When director Pierre Thoretton entitled his documentary about Yves Saint Laurent and his life partner Pierre Bergé “L’Amour Fou” there was pricey cultural baggage attached. This French film with English subtitles is a pensive examination of a long-term relationship having ended and opens 20 May 2011 in Pasadena at the Pasadena Playhouse 7.
“L’Amour Fou” can be translated as “crazy love” or “mad love.” French director Jacques Rivette made a 1969 movie by that title. Rivette’s movie followed the dissolution of a marriage between an actress named Claire and her director. The film won a British Film Institute Award (Sutherland Trophy).
Yet the title goes back even further, at least for art historians. Surrealist André Breton also used the phrase as the title of his 1937 autobiographical book.
For Americans with cable and a fancy for mob violence, “Amour Fou” was also the title of the 38th episode of the HBO series “The Sopranos” which looks at the relationship between Tony and Gloria as described by Dr. Melfi.
Thoretton’s movie “L’Amour Fou” is about art and style and lifestyle.
In this documentary, we see archival footage of Saint Laurent, starting with the announcement of his retirement in 2002. Then we consider how his amazing career started. Like Rivette’s film, this documentary is also about the dissolution of a marriage–both emotional when Bergé and Saint Laurent lived apart and then physical, when Saint Laurent died, leaving Bergé a widower.
Yves Saint-Laurent was a French designer who was born in Oran, Algeria and moved to Paris, becoming Christian Dior’s assistant at age 17. At 21, Saint Laurent became Dior’s successor when Dior died of a heart attack at age 52 in 1957. At the funeral, Saint Laurent met Bergé.
When Saint Laurent had few disastrous collection that were met with displeasure by the fashion police, he was dumped by the House of Dior and conscripted into the French army. Saint Laurent would sue the House of Dior for breach of contract and win. Aided by financing from American millionaire J. Mack Robinson, Saint Laurent and Bergé started their own fashion house.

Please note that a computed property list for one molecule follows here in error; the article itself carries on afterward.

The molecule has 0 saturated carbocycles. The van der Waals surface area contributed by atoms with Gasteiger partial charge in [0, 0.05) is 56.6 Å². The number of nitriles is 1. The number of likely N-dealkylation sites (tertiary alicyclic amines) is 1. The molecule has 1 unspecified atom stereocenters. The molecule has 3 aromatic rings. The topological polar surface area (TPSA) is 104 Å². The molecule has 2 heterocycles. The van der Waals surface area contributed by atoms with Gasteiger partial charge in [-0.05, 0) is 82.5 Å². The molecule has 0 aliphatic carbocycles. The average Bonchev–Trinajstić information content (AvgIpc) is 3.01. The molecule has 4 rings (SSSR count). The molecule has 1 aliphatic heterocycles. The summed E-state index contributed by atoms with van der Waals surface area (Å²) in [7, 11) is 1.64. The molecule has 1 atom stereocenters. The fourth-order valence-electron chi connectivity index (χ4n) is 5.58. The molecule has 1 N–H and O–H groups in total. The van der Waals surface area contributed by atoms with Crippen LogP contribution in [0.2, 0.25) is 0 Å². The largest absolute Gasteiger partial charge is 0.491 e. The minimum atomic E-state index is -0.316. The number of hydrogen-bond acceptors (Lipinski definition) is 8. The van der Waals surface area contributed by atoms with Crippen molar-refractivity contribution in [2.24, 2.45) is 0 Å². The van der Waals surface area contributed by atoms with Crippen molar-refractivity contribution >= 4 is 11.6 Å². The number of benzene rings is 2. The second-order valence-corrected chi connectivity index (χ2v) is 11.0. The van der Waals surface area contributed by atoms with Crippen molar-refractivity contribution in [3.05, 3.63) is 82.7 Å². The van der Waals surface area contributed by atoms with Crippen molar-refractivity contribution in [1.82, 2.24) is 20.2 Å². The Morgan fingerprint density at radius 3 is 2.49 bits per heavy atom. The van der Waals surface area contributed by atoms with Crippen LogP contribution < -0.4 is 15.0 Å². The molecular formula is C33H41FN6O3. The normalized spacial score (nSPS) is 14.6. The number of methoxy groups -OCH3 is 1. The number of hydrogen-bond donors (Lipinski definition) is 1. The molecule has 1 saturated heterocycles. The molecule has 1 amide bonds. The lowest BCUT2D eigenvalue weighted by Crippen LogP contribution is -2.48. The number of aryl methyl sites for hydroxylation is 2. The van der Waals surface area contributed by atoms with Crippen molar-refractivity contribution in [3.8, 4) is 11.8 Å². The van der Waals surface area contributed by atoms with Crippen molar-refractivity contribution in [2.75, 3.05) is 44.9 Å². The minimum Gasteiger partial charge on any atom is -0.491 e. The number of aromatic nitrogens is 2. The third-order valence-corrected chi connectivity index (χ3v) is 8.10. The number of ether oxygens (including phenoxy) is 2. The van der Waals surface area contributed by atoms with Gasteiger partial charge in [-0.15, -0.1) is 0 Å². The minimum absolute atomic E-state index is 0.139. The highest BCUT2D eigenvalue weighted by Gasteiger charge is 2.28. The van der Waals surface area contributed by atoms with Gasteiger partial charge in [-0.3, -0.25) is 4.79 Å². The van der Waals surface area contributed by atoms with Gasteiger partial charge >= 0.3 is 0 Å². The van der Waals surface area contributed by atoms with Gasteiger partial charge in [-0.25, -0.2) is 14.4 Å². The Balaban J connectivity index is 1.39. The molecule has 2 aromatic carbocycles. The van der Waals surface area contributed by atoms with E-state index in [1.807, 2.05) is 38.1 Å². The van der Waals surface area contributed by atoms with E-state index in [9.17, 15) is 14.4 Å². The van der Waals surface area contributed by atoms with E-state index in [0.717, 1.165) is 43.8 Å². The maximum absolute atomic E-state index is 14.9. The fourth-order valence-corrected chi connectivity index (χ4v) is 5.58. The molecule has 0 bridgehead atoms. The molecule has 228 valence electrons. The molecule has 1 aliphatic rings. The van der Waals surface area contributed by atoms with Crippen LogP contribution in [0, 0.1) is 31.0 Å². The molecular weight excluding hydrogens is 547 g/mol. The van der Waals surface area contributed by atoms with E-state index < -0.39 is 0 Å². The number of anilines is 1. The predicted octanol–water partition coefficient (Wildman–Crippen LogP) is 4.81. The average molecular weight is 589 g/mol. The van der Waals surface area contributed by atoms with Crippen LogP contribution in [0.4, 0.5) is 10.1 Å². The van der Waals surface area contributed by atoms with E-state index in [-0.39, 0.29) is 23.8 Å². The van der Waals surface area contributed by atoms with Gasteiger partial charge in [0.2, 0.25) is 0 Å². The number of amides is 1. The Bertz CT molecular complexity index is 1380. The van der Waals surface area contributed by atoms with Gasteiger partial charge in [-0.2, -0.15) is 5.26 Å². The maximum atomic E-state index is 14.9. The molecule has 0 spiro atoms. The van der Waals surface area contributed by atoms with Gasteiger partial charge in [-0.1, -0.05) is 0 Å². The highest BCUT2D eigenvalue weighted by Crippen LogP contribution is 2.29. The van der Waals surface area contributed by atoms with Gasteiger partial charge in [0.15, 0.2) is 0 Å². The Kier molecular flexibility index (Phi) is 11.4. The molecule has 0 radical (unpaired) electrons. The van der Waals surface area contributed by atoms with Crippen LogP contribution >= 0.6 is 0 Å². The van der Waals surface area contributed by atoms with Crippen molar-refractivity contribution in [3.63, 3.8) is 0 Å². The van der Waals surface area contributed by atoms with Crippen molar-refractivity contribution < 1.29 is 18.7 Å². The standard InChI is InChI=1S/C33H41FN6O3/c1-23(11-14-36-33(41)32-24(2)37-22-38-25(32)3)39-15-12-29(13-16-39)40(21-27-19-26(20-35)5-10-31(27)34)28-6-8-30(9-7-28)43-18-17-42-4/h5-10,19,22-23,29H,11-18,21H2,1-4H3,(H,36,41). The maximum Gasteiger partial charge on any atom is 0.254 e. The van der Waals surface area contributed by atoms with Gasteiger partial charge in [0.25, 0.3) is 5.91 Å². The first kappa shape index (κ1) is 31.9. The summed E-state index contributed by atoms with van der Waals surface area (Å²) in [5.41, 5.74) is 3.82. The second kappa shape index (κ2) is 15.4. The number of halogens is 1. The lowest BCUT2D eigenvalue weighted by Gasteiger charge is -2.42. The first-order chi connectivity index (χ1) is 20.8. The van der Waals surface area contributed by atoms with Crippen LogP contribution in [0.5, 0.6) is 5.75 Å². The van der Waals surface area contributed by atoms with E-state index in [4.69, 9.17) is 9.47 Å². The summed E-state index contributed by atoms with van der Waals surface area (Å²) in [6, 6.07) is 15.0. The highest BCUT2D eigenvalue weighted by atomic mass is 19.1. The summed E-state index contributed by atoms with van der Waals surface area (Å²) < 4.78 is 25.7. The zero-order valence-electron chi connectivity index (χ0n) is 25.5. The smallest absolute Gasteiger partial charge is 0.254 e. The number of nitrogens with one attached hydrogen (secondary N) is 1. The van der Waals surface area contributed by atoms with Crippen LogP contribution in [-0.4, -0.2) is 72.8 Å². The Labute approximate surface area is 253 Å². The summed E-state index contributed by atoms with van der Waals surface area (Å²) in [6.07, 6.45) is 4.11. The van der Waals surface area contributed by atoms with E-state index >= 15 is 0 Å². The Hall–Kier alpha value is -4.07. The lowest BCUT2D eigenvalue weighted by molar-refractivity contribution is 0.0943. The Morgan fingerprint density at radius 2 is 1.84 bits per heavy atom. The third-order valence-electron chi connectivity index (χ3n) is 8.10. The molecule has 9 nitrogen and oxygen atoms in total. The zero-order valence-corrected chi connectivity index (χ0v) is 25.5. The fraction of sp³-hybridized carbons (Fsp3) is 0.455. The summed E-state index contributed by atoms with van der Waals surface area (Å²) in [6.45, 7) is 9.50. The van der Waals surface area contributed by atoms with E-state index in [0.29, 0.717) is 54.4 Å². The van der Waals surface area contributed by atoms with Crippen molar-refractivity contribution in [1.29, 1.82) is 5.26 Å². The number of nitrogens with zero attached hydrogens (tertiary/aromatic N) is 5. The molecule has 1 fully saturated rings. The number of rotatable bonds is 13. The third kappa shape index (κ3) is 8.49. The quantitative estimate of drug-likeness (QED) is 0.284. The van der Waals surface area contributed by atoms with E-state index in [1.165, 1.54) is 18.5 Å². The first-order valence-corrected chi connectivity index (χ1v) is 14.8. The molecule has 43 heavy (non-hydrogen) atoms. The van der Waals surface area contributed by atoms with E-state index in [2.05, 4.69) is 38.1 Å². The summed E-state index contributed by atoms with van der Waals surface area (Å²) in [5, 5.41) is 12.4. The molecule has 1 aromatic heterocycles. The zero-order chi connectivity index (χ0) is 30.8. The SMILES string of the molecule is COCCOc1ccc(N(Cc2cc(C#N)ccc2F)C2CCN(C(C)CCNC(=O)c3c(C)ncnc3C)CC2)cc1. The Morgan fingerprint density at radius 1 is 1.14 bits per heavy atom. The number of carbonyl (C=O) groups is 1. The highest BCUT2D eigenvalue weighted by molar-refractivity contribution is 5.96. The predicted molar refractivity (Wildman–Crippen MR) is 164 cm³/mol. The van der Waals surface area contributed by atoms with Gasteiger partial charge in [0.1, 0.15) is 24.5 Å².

Even when their romance was strained and the two separated in 1976, they remained friends and business partners. Saint Laurent experimented with drugs (cocaine) and drank heavily in the 1960s and 1970s. That must have taken its toll on their lives together.
During the last seventies, they did buy a house together which became a retreat for Saint Laurent where he could seclude himself to read Proust. Saint Laurent wouldn’t detox until 1990.
Saint Laurent died of brain cancer in 2008. He had just entered a same-sex civil union (“pacte civil de solidarité”) with Bergé.
At his funeral, Bergé said, “I remember your first collection under your name and the tears at the end. Then the years passed. Oh, how they passed quickly. The divorce was inevitable but the love never stopped.”
In 2009, Bergé auctioned off 733 items of art and sculpture that the two had collected through Christie’s.
Bergé emerges as a sensitive man, one who provide stability for Saint Laurent who was seduced by drugs and the jet set lifestyle. Of the auction, he commented, “I will be present at my collection’s funeral, it’s the will to control everything until the end. And I’m selling because it was an entirely mixed oeuvre, composed of blended tastes. So now, you’ll understand that it no longer means anything. The works will fly away like birds, and find some place to perch. I find that to be beautiful.”
Pasadena Playhouse 7: 1:55pm 4:40pm 7:30pm 9:55pm